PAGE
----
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JLeslie's avatar

What cakes seem to have gone out of favor?

Asked by JLeslie (65558points) December 25th, 2015 from iPhone

I’m moving, and the packing begins in three days! I’m trying to use up my pantry goods so I decided to make a marble cake. I don’t think I’ve made one since I was ten years old with my mom. Do people still make them? It seems like marble cake fell out of favor. Lately, I see a lot of red velvet cake. Although, people seem to not even be very into cake altogether anymore. Have you observed that too?

What cakes have you not had in years, because either they just don’t seem to be around anymore, or you haven’t thought about making that flavor in years? Feel free to add a story about the cake if you feel so inclined.

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46 Answers

Seek's avatar

I haven’t seen a soaked cake of any flavor, except a Tiramisu, in ages. My grandmother was really into rum-soaked cakes. I was too young to partake until she was in too poor health to bake.

JLeslie's avatar

@Seek I haven’t seen a rum cake in years. The only “soaked” cake I can think of, besides tiramisu, that I see often, is tres leches. Does that count?

Seek's avatar

No se, pero I’ve never had it.

JLeslie's avatar

It’s called tres leches (3 milks) because once you bake the cake you pour condensed, evaporated, and whole milk, over it. Here is a recipe. I don’t like it very much. Not my sort of cake. It’s very popular in Latin America and Southeast FL (which is basically part of Latin America).

Seek's avatar

Sounds almost sickly sweet. Might be good to try after a spicy dinner.

It would definitely count as a soaked cake.

JLeslie's avatar

I don’t like the soaked part. I like dry foods in general. I don’t like cheesecake. I also tend to not like cakes with some sort of pudding, or mousse like, center. I don’t like croutons in my French onion soup, or open sandwiches with gravy. See the pattern?

marinelife's avatar

I have a hard time finding one of my all-time favorites: coconut cake.

I also miss Spice cakes, which I haven’t eaten or baked in 20 years.

JLeslie's avatar

@marinelife I see coconut cake quite a bit in the South. I agree I don’t see coconut cake much outside of the South, and I don’t think I’ve ever eaten one made from scratch by a friend or family.

In Florida a deli chain has a Mounds cake (like the candy bar) with chocolate cake and coconut, which is my favorite cake of all time, but everywhere else I see it, it’s a white cake.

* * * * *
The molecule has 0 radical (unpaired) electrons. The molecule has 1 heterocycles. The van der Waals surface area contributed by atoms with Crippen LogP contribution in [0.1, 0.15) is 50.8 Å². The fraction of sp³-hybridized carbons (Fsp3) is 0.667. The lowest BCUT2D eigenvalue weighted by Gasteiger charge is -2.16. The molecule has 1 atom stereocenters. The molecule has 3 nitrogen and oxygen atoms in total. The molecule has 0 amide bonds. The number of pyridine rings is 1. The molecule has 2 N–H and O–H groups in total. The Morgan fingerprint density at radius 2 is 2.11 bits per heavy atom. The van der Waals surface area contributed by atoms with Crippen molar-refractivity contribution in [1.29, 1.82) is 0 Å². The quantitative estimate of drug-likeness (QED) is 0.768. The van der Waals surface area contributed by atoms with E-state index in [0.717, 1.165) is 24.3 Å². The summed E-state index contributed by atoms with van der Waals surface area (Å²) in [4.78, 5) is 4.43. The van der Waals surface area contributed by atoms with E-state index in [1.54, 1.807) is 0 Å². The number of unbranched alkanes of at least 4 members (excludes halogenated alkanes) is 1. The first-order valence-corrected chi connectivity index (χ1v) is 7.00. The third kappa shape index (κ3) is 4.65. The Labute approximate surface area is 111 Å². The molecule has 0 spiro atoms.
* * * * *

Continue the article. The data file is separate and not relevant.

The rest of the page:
Do you have a recipe for it?

ibstubro's avatar

I have a tres leches cake mix in the kitchen that I bought at Aldi a couple of weeks ago.

Coconut cake is still popular at baked sales in the Midwest, @marinelife, but there was a boughten, layered one I used to really like that is not longer around. I know you can still buy spiced cake mixes, because I used on a few weeks back for a recipe.

Today I made a childhood favorite that I’ve not had in decades. It’s not a scratch cake, but a yellow mix beat with a can of fruit cocktail, eggs and oil. Sprinkle with brown sugar and nuts and bake. The topping is similar to German Chocolate topping…evap milk, butter and sugar boiled with coconut stirred in.

I woman just gave me her recipe for raw apple cake that is so moist if’s almost pudding.

I love a good oatmeal cake, and rarely get it. Never seen a mix or bakery version.

JLeslie's avatar

I don’t think I’ve ever heard of an oatmeal cake.

JLeslie's avatar

^^That oatmeal cake looks delicious.

jca's avatar

Red Velvet cake is so popular. I think it’s pretty gross.

JLeslie's avatar

Gross is right.

dappled_leaves's avatar

I don’t see Bundt cakes or upside-down cakes very often… but of course, I never liked either of these, so perhaps I am simply choosing my acquaintances according to cake preference. ;) I guess this follows @Seek‘s observation about soaked cakes to some extent.

I used to make a lot of cheesecakes in the 80s, but I haven’t even thought about doing so in years. They still appear on restaurant menus, though.

Seek's avatar

This probably doesn’t count, but jell-o molds, definitely. I know some used to be layered with cake.

JLeslie's avatar

@dappled_leaves I make a great pound cake bundt. The local supermarket here has several flavors of bundt cakes.

Upside down pineapple cake I rarely see. When I was younger it was quite popular.

@Seek Blech. I’ve never heard of that.

CWOTUS's avatar

My grandmother made a firm yellow layer cake – not a lemon cake, much as I do like them – that had a brittle-ish but not hard-shell thin layer of frosting made out of semi-sweet chocolate. It was one of my favorite cakes in the world, ever. No one else seems to make it or even know what I’m talking about.

JLeslie's avatar

@CWOTUS The Mounds cake I mentioned above has a hardish shell of chocolate. It has two types of chocolate frosting, a fluffy lighter chocolate, and then the darker shell. I wonder if it’s similar to the frosting you describe?

si3tech's avatar

Years ago Betty Crocker made a butter brickle cake and frosting. My favorite for a long time. I haven’t seen this in years now.

ucme's avatar

Over here in lil ol englandtown we have cakes that are, well…not cakes.
Jaffa Cake – The chocolate covered biscuit with a tangy orange bit in the middle.
Pontefract Cake – The liquorice based sweetie/candy.

ragingloli's avatar

My favourite version of the Black Forest Cake. Which is a shame, too, because it has such a great recipe.

1 package chocolate cake mix
1 can prepared coconut–pecan frosting
¾ cup vegetable oil
4 large eggs
1 cup semi-sweet chocolate chips
¾ cup butter or margarine
1⅔ cup granulated sugar
2 cups all-purpose flour

Don’t forget garnishes such as:

Fish-shaped crackers
Fish-shaped candies
Fish-shaped solid waste
Fish-shaped dirt
Fish-shaped ethylbenzene
Pull-and-peel licorice
Fish-shaped volatile organic compounds and sediment-shaped sediment
Candy-coated peanut butter pieces (shaped like fish)
1 cup lemon juice
Alpha resins
Unsaturated polyester resin
Fiberglass surface resins and volatile malted milk impoundments
9 large egg yolks
12 medium geosynthetic membranes
1 cup granulated sugar
An entry called: “How to Kill Someone with Your Bare Hands”
2 cups rhubarb, sliced
⅔ cups granulated rhubarb
1 tbsp. all-purpose rhubarb
1 tsp. grated orange rhubarb
3 tbsp. rhubarb, on fire
1 large rhubarb
1 cross borehole electromagnetic imaging rhubarb
2 tbsp. rhubarb juice
Adjustable aluminium head positioner